WASHINGTON -- Johnson & Johnson documented contamination risks at a Baltimore biodefense plant in June, seven months before a contamination problem ruined 15 million doses of coronavirus vaccine and derailed Johnson & Johnson's domestic vaccine production, according to documents disclosed Wednesday by a House panel investigating the incident.
The disclosures by a House subcommittee on Wednesday raise questions about oversight by Johnson & Johnson as well as the Trump administration, which the newly released records show also knew of production risks at the Emergent BioSolutions facility.
The House Oversight select subcommittee on the coronavirus crisis, which is investigating the manufacturing failures by Emergent BioSolutions, released a staff report as part of a hearing Wednesday in which Emergent BioSolutions executives were scheduled to testify.
The report documented in new detail Emergent's persistent problems with contamination, unsanitary conditions, mold, poor training and insufficient attention to procedures.
While Emergent has received most of the blame for the manufacturing crisis, the documents show that Johnson & Johnson was aware of risks of contamination at the plant. It conducted a virtual audit of the facility over several days in June. The audit report cited mold, inadequate gowning and wipe-down procedures and "deficient" contamination-control measures.
"The site virus contamination control strategy is deficient," the Johnson & Johnson audit report said. "There is not a formal Bayview contamination control strategy for the site."
Johnson & Johnson did not immediately respond to a request for comment Wednesday.
The New York Times previously disclosed that Johnson & Johnson made negative findings in the June audit, but the full document released by the committee contains previously unreported details.
Johnson & Johnson relied on Emergent as its only domestic manufacturer of coronavirus vaccine. The manufacturing shutdown at Emergent, triggered by a cross-contamination incident with the AstraZeneca vaccine in March and a subsequent Food and Drug Administration inspection that found a multitude of problems, has cut off supply in the U.S. of the single-shot vaccine.
Another report in June 2020 performed for the Trump administration by a consultant said Emergent's vaccine operations were put at significant risk by the need to rapidly add new workers and cited a lower-level risk associated with Emergent's "outdated" facilities.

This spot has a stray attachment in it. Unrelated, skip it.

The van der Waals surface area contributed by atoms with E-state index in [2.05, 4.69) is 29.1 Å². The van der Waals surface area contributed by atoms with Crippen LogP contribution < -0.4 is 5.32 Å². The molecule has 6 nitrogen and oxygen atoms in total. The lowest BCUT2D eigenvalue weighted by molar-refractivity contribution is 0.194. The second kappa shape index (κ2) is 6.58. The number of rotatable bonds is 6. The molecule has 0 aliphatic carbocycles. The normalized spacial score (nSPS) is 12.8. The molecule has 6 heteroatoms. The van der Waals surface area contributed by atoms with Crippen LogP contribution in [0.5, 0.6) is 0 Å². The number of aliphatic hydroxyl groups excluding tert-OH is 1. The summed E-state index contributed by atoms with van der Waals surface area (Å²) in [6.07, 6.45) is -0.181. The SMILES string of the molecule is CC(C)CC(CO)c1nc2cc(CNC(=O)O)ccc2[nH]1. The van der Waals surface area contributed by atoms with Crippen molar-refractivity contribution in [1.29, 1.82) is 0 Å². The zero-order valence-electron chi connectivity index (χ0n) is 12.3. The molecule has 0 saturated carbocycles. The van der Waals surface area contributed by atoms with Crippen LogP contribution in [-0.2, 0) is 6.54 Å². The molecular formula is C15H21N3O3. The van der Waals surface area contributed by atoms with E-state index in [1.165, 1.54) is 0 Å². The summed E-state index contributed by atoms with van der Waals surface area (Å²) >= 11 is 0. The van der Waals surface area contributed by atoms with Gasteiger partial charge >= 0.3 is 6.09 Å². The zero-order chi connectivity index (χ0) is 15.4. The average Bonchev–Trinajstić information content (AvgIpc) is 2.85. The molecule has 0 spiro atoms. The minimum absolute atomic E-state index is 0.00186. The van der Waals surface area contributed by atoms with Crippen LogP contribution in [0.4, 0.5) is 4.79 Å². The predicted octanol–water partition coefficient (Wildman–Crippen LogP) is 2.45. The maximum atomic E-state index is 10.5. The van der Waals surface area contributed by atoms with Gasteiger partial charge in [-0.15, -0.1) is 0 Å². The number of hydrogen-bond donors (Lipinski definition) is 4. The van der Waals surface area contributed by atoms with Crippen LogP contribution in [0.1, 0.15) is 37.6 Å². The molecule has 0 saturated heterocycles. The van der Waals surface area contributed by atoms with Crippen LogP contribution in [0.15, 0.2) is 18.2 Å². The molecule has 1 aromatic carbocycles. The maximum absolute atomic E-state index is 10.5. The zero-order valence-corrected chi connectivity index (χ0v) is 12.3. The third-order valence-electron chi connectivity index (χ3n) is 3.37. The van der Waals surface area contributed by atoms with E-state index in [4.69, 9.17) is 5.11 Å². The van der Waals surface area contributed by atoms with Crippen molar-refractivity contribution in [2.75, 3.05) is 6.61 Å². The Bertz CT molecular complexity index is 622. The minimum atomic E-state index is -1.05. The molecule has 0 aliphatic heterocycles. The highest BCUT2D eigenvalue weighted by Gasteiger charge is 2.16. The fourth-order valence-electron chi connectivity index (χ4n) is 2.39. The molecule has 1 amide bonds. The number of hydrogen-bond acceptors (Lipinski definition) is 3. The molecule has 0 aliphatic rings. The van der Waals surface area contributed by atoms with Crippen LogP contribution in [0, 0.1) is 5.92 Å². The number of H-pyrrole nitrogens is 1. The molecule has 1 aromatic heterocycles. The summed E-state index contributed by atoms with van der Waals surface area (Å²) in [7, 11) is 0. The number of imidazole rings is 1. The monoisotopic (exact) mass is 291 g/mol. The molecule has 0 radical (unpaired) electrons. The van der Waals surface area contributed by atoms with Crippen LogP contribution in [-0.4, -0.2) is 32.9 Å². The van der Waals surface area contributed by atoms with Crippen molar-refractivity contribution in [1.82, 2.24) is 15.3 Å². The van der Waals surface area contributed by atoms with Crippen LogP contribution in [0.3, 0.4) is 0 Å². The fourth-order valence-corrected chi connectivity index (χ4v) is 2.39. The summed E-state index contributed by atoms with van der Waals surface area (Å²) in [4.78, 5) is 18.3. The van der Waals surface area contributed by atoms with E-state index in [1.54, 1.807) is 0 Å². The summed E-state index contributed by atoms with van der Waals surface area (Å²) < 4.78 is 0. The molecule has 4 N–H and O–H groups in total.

The panel also released a detailed report by Emergent on how Johnson & Johnson discovered the contamination incident that ruined a huge amount of vaccine. The cross-contamination with a viral vector for AstraZeneca vaccine, which was being made in the same plant, was detected by Johnson & Johnson on March 5 in a batch of vaccine manufactured between Jan. 19 and Feb. 21, according to Emergent's report.
Emergent said the most probable route of contamination was during preparation of a growth media for the Johnson & Johnson vaccine, which came into contact with the "waste path" from an area used to make AstraZeneca vaccine.
Rep. James Clyburn, D-S.C., chairman of the select subcommittee on the coronavirus crisis, and Rep. Carolyn Maloney, D-N.Y., chairwoman of the House Committee on Oversight and Reform, opened an investigation April 19 and invited Emergent's CEO, Robert Kramer, and founder and executive chairman, Fuad El-Hibri, to testify.
"We have questions about why Emergent failed to take action to fix the manufacturing problems plaguing its plant -- even after the company was warned that its poor practices led to a very real risk of contamination," Clyburn said in prepared opening remarks the virtual hearing.
He added later during questioning of Kramer, "We are trying to find some accountability for what we consider some egregious failures."
Clyburn and Maloney questioned why the company awarded top executives with bonuses in 2020, given the documented problems. "I have serious concerns that Emergent executives ... appear to have wasted taxpayer dollars while lining their own pockets," Maloney said.
Kramer told the committee that Emergent was working with the FDA to get operations back on track.
"We have implemented an array of corrective steps," he said, including removing AstraZeneca production from the plant. "I apologize for the failure of our controls, and I give you my personal assurance that I will take every step that is needed to resume production safely."
Kramer emphasized the high difficulty of manufacturing new vaccines in a matter of months. In attempting to make early batches of AstraZeneca vaccine in 2020, Kramer testified, Emergent had to make 80 changes in the production steps to correct problems, some of which resulted in spoiled batches.
Batches that do not meet specifications are fairly common in vaccine production, specialists have told The Washington Post, though cross-contamination of two vaccines ruining as much as 15 million doses is rare.
Emergent suspended production of the vaccine at the plant on April 19 at the request of the FDA and still lacks FDA manufacturing certification that would allow production to resume.